Smarter chillies

Published : Mar 09, 2007 00:00 IST

A polyhouse at Mandapadu in the district.-T. VIJAYA KUMAR

A polyhouse at Mandapadu in the district.-T. VIJAYA KUMAR

GUNTUR, which has Asia's largest market yard for red chillies, accounts for 60 per cent of the country's exports of this hot spice. The recent spurt in demand for this produce in the international market has encouraged the government to help farmers improve the quality of the harvest.

The Department of Horticulture has set up a modern laboratory to check contamination of the produce. The Horticulture Mission, Guntur, headed by District Collector G. Jayalakshmi, has done some path-breaking work in reducing the risk of the toxic mould, aflatoxin, affecting the produce.

Enthused by the result of a pilot study on the efficacy of drying chillies in a polyhouse, the Department has provided 50 per cent subsidy to growers to set up this facility. The dome-shaped polyhouse, constructed with polythene sheets and steel tubes, raises the temperature within to a level 15{+0} higher than the temperature outside, which creates the right atmosphere to dry the chillies and thus prevents the formation of moulds.

"In the conventional method of drying the produce on platforms, night dew and unseasonal rains could cause huge damage during the fortnight-long process," Mekala Lakshminarayana, a progressive farmer, said. Polyhouses have perforated stacking racks in which heat gets evenly distributed, leaving no scope for blemishes in colour or for moisture retention.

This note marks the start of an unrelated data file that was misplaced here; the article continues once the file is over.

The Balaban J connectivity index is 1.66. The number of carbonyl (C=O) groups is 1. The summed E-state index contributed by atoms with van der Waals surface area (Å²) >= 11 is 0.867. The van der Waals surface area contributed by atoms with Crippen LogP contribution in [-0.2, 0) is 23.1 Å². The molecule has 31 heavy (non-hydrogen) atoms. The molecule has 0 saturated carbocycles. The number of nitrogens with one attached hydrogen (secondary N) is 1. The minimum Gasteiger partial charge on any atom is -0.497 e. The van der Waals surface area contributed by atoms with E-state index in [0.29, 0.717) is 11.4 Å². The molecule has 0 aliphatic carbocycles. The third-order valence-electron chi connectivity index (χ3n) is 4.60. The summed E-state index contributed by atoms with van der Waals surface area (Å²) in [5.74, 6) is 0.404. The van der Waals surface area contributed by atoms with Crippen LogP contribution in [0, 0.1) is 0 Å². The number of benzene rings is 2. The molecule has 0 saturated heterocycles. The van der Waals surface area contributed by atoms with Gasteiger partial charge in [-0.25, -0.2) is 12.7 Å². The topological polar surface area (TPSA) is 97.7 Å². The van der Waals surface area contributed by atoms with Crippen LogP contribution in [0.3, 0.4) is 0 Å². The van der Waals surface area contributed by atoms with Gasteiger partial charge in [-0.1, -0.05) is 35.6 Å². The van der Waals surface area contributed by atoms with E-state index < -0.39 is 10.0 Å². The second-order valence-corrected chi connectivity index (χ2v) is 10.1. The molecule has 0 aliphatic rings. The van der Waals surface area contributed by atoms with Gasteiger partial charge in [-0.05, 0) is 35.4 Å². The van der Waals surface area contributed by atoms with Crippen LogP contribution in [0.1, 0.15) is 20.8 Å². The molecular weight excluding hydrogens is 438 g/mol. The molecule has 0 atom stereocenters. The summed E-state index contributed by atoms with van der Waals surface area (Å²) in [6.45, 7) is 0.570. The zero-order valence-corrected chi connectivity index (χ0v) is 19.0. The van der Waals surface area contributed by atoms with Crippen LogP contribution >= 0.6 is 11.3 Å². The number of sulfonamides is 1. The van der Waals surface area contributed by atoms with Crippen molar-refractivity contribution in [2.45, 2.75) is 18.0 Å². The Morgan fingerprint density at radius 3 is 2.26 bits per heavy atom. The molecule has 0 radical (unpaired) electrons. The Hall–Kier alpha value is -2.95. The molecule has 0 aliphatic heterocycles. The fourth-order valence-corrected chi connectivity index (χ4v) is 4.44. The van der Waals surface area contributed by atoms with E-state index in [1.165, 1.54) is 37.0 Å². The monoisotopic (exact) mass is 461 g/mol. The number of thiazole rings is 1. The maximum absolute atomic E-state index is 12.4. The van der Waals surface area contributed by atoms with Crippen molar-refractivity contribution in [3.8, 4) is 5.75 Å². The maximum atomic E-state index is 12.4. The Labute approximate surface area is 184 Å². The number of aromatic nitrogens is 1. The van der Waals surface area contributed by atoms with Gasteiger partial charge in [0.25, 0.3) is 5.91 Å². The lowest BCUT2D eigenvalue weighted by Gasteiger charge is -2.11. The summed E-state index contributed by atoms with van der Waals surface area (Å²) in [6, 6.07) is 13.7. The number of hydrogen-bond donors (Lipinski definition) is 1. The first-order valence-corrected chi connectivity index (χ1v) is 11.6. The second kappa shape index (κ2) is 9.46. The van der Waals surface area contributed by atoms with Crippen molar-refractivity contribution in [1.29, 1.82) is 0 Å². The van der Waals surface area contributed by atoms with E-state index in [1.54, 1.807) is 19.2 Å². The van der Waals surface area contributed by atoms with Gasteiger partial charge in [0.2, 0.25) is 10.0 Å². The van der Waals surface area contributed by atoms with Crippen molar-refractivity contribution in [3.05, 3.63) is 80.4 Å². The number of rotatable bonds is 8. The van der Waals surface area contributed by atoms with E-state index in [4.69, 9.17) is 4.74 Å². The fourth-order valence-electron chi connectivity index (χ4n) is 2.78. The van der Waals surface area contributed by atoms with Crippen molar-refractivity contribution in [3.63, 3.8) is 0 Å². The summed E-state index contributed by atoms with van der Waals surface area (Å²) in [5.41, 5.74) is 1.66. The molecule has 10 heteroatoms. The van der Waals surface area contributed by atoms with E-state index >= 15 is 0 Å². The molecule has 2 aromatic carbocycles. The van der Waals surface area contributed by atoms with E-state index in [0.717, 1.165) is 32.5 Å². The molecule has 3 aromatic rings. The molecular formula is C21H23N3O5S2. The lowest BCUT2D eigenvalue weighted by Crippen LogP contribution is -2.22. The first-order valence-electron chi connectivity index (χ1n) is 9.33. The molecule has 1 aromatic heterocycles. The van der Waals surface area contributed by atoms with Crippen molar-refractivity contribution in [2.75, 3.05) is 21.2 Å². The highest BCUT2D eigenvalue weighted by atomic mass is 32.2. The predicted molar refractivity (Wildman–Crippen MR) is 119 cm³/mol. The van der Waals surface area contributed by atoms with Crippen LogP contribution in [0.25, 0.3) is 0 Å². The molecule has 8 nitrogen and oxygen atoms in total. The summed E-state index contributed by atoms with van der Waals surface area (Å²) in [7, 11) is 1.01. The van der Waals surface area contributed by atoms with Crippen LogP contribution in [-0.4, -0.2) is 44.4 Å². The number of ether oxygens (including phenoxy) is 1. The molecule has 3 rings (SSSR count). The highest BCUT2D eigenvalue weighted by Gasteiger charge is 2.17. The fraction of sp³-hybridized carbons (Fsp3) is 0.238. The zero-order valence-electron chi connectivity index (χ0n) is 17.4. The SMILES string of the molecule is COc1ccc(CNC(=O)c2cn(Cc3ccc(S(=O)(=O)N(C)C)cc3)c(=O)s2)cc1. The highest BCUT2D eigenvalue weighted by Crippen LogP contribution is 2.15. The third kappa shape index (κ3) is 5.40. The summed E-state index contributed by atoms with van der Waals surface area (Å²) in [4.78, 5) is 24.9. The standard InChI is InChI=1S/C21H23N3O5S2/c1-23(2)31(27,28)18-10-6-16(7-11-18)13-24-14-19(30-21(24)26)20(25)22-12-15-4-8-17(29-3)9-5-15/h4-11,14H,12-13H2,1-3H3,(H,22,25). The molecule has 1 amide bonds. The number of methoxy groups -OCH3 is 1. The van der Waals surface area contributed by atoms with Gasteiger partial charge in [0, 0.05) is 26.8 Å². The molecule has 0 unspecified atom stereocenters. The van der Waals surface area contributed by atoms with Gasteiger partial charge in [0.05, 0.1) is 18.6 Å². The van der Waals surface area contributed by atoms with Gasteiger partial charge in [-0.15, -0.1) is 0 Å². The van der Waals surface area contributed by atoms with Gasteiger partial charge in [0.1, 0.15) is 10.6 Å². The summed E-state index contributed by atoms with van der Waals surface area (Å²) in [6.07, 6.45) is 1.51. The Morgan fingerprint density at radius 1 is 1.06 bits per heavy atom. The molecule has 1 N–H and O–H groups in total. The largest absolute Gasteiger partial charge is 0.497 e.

With the total drying time reduced to a week, the farmer spends less on wages, and the reduced hours of manual handling results in less damage to the produce, K. Balaji Naik, Assistant Director, Horticulture Department, said.

The returns on chillies dried in polyhouses have been found to be 30 per cent higher compared with the returns from those dried in the open.

The Department has been encouraging the use of natural inputs such as bio-fertilizers and promoting the practice of integrated pest management (IPM) to reduce toxic residues in crops in order to make them acceptable in the international market. The Union Ministry of Commerce has directed the Department to ensure the use of bio-fertilizers in conjunction with IPM practices in the next two years in 50 per cent of the 54,000 hectares under chillies.

Ramesh Susarla
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